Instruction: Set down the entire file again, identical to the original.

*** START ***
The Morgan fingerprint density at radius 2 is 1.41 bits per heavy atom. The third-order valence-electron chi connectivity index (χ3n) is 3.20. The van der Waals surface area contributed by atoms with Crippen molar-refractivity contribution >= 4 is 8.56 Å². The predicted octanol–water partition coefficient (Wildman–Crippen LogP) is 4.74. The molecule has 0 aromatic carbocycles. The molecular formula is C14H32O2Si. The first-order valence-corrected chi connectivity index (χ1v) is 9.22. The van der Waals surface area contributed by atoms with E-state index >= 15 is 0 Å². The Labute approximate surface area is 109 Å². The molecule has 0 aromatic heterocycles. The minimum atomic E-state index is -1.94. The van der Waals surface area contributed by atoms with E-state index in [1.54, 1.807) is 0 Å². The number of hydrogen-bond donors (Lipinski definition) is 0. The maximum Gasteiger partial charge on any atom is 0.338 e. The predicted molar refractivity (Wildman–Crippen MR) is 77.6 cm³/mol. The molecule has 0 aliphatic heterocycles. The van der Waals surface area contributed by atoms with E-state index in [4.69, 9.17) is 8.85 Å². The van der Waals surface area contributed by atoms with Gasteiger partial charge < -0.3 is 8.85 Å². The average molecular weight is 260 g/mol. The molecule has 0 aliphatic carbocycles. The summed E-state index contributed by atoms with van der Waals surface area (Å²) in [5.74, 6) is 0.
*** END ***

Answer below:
The Morgan fingerprint density at radius 2 is 1.41 bits per heavy atom. The third-order valence-electron chi connectivity index (χ3n) is 3.20. The van der Waals surface area contributed by atoms with Crippen molar-refractivity contribution >= 4 is 8.56 Å². The predicted octanol–water partition coefficient (Wildman–Crippen LogP) is 4.74. The molecule has 0 aromatic carbocycles. The molecular formula is C14H32O2Si. The first-order valence-corrected chi connectivity index (χ1v) is 9.22. The van der Waals surface area contributed by atoms with E-state index >= 15 is 0 Å². The Labute approximate surface area is 109 Å². The molecule has 0 aromatic heterocycles. The minimum atomic E-state index is -1.94. The van der Waals surface area contributed by atoms with E-state index in [1.54, 1.807) is 0 Å². The number of hydrogen-bond donors (Lipinski definition) is 0. The maximum Gasteiger partial charge on any atom is 0.338 e. The predicted molar refractivity (Wildman–Crippen MR) is 77.6 cm³/mol. The molecule has 0 aliphatic heterocycles. The van der Waals surface area contributed by atoms with E-state index in [4.69, 9.17) is 8.85 Å². The van der Waals surface area contributed by atoms with Gasteiger partial charge < -0.3 is 8.85 Å². The average molecular weight is 260 g/mol. The molecule has 0 aliphatic carbocycles. The summed E-state index contributed by atoms with van der Waals surface area (Å²) in [5.74, 6) is 0.